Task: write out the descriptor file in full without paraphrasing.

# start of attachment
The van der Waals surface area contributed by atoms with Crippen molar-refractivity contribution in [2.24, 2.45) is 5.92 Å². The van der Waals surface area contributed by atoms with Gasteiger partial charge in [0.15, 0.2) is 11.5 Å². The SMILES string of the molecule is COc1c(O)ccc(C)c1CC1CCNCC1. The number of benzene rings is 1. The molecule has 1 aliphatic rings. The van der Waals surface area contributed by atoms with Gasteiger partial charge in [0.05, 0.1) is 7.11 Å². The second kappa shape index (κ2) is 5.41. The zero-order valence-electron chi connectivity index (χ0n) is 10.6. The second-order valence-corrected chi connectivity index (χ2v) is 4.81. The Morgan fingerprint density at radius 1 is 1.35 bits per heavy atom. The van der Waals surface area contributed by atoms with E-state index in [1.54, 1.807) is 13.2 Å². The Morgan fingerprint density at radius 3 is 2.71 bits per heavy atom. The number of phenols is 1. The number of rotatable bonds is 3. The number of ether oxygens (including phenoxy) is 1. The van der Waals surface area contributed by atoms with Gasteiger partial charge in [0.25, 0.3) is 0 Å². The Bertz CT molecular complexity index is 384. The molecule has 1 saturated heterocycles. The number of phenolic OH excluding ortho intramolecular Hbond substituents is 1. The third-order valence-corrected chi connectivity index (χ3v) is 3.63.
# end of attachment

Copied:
The van der Waals surface area contributed by atoms with Crippen molar-refractivity contribution in [2.24, 2.45) is 5.92 Å². The van der Waals surface area contributed by atoms with Gasteiger partial charge in [0.15, 0.2) is 11.5 Å². The SMILES string of the molecule is COc1c(O)ccc(C)c1CC1CCNCC1. The number of benzene rings is 1. The molecule has 1 aliphatic rings. The van der Waals surface area contributed by atoms with Gasteiger partial charge in [0.05, 0.1) is 7.11 Å². The second kappa shape index (κ2) is 5.41. The zero-order valence-electron chi connectivity index (χ0n) is 10.6. The second-order valence-corrected chi connectivity index (χ2v) is 4.81. The Morgan fingerprint density at radius 1 is 1.35 bits per heavy atom. The van der Waals surface area contributed by atoms with E-state index in [1.54, 1.807) is 13.2 Å². The Morgan fingerprint density at radius 3 is 2.71 bits per heavy atom. The number of phenols is 1. The number of rotatable bonds is 3. The number of ether oxygens (including phenoxy) is 1. The van der Waals surface area contributed by atoms with Gasteiger partial charge in [0.25, 0.3) is 0 Å². The Bertz CT molecular complexity index is 384. The molecule has 1 saturated heterocycles. The number of phenolic OH excluding ortho intramolecular Hbond substituents is 1. The third-order valence-corrected chi connectivity index (χ3v) is 3.63.